- The latest battle between facts and fears ended in a draw.
- Healthy retail sales and improving manufacturing sentiment lifted second quarter growth estimates.
- The FOMC lifted the federal funds rate by a quarter percent, as expected, citing economic strength.
- Trade tariffs now more reality than fear, but still very much short of a trade “war.”
- North Korea Summit was a start, but not a market mover.
- Coming Week: Housing data will be the focus in the coming week along with the Philadelphia Fed business survey. OPEC meets.
The latest battle between facts and fears ended in a draw.
Stronger economic reports were mostly offset by the decision to impose tariffs on our major trading partners and the possibility of more aggressive Federal Reserve interest rate increases. The S&P 500 finished the week nearly flat (+0.07%), as consumer stock gains were countered by weakness in energy and financial stocks. Small cap stocks outperformed the S&P, while international and emerging market stocks fell.
The yield on the 10-year Treasury note held steady for the week, though yields on shorter maturity bonds rose. However, the healthier economic data helped narrow credit spreads making it somewhat cheaper for corporate borrowers.
Oil prices remained under downward pressure, due to planned production increases by Saudi Arabia and Russia to offset production losses in other countries. Gold prices also fell, while the value of the dollar rose a hefty 1.33% in the latest week.
Healthy retail sales and improving manufacturing sentiment lifted second quarter growth estimates.
Retail sales in May rose by 0.8%, a higher than expected number, thus accelerating the annualized 3-month growth in consumer spending to an impressive 7.9%. A healthy job market and improved consumer confidence were cited for this strength in sales. On the business side, the Empire Manufacturing Survey, conducted by the Federal Reserve Bank of New York, also rose more than expected. The strength in the week’s economic reports lifted the Atlanta Fed’s second quarter GDPNow growth estimate to an impressive 4.8% annual rate, well above the 2.2% growth in the first quarter. Stronger growth suggests higher profits and investment – all good for stock values.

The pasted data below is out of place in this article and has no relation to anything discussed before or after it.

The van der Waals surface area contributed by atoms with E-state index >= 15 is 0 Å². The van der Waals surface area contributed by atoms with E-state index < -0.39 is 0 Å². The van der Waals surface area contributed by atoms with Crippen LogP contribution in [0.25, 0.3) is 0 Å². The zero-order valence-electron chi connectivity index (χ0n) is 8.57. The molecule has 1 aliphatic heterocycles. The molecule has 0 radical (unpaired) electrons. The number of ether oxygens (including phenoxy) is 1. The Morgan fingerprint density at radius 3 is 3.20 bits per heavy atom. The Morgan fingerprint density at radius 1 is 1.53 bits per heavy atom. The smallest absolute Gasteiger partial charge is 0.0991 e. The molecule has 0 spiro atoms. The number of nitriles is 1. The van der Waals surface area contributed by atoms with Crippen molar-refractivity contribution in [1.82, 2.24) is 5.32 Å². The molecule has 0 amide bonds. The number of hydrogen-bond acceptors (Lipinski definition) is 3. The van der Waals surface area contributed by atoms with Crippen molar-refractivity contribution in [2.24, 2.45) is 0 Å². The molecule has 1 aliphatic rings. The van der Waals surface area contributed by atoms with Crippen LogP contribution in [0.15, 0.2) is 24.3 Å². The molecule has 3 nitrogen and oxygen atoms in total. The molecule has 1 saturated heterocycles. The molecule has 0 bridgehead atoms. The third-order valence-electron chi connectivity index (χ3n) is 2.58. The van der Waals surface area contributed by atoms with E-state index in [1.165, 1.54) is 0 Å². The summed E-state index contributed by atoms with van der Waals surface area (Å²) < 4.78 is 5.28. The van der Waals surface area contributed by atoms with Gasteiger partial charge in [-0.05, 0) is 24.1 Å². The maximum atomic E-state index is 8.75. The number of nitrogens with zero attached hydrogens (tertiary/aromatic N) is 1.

The FOMC lifted the federal funds rate by a quarter percent, as expected, citing economic strength.
The Federal Open Market Committee (FOMC) met and decided to raise the overnight federal funds rate by one quarter percent to a range of 1.75%-2%...as expected. The market focus was on Chairman Powell’s press conference remarks and the forecasts of the individual committee members, called the “dot plot.”
Powell cited a healthy economy as a reason that the FOMC was raising interest rates and would likely continue doing so in the future. Importantly, the individual forecasts suggest FOMC members are thinking hard about whether to raise rates two more times this year instead of one. Eight favored twice more and seven favored once. While that is very close, the message is that the Fed is comfortable raising interest rates, which will be a headwind to bond performance.